THE MARTIAN WAR – BOOK 20
Ken Barron and Grant Merger were close friends at the Academy, and had for years believed they would change the course of history. They were right; they simply failed to predict that they would become enemies in the process. Leaving the battles between the Belt Squadron and the Solar Asteroid Union Navy behind, these two must face each other one last time to see who will emerge victorious –– and at what cost.
July 2012 (print)
October 2012 (ebook)
Excerpt from Enemies of Empire
There are few days I remember better than September 10, 2222. That whole year was special – it was the first time since 1111 (Imperial standard calendar… previously known as AD or CE) that we had a year composed of four consecutive digits. But the oddity of the date aside, it was the year Karen and I both earned our first commands.
We’d take over Friendly and Lady Grace that September, and Greg Noyce had sent us home to collect both ships from the Luna yards. It had been an exciting trip, with several important visits on the agenda: we got to see my parents in St. John’s, took care of a particularly important family event, and then we flew up to Terra Nova, to reunite with an old friend.
That meeting took place in an unimposing little coffee shop that no longer exists and it was supposed to happen at lunch. But because we’d been distracted during the morning, Karen and I ended up arriving late. That actually worked out fine; we didn’t realize it until years later, but Grant Merger had been late too – just slightly less late.
Unsurprisingly, the reasons for his delay were nefarious: he’d stopped at the Imperial Archives, purportedly on an innocent mission to look up some service records for a research paper. Instead, he’d found a way to purge and replace some key data from his Academy files, including his DNA print. All part of his plan to go rogue, which wasn’t discovered until years later, when it became necessary to pull that Academy file because he’d been revealed as a traitor.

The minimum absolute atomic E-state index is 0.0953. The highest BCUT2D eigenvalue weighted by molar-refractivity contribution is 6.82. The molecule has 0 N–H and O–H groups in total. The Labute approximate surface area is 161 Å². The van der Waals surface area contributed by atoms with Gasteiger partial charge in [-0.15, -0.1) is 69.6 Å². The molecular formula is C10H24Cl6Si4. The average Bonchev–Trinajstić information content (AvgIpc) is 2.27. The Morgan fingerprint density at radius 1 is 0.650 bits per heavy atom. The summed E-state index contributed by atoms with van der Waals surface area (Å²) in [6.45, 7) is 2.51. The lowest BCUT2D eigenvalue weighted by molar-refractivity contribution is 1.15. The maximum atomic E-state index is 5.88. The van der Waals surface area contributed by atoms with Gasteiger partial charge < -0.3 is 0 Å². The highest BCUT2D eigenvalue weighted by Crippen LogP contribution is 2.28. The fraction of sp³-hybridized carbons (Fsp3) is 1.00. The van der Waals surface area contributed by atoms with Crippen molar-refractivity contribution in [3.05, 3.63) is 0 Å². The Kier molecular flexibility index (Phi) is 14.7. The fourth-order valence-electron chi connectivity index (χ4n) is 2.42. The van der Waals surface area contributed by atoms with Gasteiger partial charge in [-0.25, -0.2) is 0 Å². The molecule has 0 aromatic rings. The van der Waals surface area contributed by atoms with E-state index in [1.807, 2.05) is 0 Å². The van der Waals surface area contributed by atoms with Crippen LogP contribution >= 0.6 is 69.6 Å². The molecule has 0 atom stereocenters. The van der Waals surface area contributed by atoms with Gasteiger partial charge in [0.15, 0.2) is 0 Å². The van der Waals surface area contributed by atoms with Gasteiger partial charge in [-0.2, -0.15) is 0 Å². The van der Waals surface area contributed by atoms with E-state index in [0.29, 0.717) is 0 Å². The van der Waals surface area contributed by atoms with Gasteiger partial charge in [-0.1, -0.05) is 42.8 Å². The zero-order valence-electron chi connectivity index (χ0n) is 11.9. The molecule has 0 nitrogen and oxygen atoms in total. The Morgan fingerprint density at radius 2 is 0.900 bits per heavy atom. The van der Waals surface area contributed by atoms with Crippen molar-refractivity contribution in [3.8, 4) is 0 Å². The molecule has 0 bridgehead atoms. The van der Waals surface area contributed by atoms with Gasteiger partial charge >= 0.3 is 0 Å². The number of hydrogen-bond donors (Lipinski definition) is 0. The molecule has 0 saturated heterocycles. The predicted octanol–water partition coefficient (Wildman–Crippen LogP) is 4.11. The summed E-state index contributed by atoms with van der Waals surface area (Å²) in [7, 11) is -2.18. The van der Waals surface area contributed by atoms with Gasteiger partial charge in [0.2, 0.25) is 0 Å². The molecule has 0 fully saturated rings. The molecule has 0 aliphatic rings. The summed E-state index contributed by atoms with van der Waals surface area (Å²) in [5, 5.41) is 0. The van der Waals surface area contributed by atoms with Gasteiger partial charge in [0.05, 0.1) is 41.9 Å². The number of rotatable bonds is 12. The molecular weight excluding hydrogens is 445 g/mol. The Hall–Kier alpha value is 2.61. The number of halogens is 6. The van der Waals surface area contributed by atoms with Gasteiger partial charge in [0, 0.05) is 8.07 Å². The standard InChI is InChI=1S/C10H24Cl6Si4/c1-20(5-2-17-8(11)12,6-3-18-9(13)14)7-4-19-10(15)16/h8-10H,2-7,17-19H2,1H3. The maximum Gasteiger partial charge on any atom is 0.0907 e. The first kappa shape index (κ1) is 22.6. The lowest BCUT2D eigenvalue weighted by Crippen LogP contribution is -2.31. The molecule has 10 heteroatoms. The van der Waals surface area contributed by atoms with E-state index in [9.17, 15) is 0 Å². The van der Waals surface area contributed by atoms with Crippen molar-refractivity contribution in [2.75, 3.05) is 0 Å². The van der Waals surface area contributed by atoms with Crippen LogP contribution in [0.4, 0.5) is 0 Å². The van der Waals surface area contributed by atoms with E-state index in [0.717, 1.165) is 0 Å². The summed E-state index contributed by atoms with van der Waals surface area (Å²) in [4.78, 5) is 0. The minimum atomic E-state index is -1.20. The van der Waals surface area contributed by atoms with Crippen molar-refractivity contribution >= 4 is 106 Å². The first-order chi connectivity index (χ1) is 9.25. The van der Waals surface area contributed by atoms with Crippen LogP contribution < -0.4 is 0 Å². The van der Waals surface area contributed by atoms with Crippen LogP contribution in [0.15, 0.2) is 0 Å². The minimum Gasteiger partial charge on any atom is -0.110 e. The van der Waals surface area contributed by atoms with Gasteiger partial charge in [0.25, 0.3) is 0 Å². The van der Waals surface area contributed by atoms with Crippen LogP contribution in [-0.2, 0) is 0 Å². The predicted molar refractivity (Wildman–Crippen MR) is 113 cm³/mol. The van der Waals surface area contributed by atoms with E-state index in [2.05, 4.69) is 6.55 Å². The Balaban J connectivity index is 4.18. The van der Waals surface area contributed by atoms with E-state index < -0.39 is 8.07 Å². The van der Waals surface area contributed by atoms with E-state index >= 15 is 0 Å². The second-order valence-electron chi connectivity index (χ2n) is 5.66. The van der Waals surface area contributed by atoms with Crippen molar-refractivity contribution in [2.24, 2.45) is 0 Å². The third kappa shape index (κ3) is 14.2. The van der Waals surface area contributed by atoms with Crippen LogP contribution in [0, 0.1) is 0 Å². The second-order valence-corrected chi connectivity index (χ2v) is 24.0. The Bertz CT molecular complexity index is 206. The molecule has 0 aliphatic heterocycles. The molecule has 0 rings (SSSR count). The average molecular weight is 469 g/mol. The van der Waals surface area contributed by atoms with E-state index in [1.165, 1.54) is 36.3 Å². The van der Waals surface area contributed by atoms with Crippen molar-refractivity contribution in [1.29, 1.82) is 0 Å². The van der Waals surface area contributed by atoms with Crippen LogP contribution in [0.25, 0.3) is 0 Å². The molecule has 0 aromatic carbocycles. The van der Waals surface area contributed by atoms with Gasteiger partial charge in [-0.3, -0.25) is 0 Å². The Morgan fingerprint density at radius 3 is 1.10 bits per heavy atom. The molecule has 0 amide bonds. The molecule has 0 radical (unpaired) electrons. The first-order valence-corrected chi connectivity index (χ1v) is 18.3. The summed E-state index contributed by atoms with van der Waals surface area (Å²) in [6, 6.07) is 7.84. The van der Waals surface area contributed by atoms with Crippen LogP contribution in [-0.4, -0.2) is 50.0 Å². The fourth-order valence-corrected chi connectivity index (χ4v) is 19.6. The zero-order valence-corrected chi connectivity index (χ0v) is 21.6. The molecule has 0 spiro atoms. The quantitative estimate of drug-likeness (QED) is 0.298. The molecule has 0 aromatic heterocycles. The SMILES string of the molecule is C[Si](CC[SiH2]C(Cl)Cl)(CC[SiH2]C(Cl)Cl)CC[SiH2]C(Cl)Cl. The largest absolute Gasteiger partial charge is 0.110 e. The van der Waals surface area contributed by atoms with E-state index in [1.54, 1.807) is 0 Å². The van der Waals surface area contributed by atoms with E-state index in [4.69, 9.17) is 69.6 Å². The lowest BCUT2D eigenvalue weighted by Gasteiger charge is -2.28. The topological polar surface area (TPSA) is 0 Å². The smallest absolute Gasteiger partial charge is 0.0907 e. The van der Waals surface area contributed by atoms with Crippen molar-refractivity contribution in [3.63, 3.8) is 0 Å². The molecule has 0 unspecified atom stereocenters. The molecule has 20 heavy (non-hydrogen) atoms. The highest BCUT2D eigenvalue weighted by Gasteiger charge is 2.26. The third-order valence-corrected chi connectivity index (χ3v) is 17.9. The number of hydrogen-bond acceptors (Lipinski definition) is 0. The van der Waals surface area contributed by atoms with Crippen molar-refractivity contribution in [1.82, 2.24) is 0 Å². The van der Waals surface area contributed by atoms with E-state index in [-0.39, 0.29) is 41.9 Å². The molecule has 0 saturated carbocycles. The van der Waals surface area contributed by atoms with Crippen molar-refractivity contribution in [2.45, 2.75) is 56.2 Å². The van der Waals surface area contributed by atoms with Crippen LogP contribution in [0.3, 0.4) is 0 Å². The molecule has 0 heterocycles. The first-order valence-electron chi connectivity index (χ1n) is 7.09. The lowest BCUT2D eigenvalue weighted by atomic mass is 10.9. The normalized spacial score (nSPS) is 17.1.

Anyway, Grant had hurried over to the coffee shop after his covert mission, and perhaps because of the adrenaline that accompanied espionage, he was looking a bit grumpy when we arrived. Of course, he brightened when he saw us.
Coming to his feet, he shook both our hands, then we all sat down together, beaming and laughing in the only-slightly-awkward way friends do when they’re reunited after a few years.
And it had been a few years. Grant had left the Academy at the beginning of his final semester, and while Karen and I had been hurtling up the ranks aboard Alberta, he’d been completely absent from our lives. Then we’d gotten a note from him asking to meet up the next time we were at Earth, and sure enough, we were following through.
It was good to see an old friend – even if he happened to be a friend who’d lost faith in the Empire as a political institution.
But that’s too much exposition; as we sat and ordered our coffees (or in my case, orange juice) from the server, Grant sized us up.
“Karen, I do think you’re glowing. Why exactly are you late again?” my British friend asked a bit cheekily, and even though Karen was never as warm towards Grant as I was, she chuckled.
“No telling,” was her answer. “But you’re looking well. What are you up to these days? Getting into politics?”
It was a natural assumption – Grant had the brain for government, the ability to see all angles and plan in ways that would make most of Capital Island’s operators go pale. I remember the look on his face as she asked the question, the way he seemed to keep any specific reaction to her words from playing out through his expression. At the time I didn’t think much of that control, but now I know why he was being so cautious with us.
“Actually,” my friend replied, “I’ve just put the funds together to commission my own private ship. I’m probably going out to the Belt soon. Private security for some independent asteroids who can’t afford your fine protection.”
Not the answer either Karen or I were expecting – because we hadn’t seen Grant in years.
“What?” I didn’t even manage to gracefully hide my surprise. “You been washing dishes all this time to save up for a warship?”
Grant smiled at me a little more freely, but shook his head, “Just have a wealthy benefactor who’s tired of seeing the pirates get away with so much.”
At the time I didn’t think he meant that as a shot at the Belt Squadron, but Karen began to bristle slightly, “We’ll stop them.”
His eyes shifted back to her, and he calculated exactly how to respond before opening his mouth again: “And now you’ll have some extra help. My ship will be called Rapier, and we’ll be out there before the end of the year.”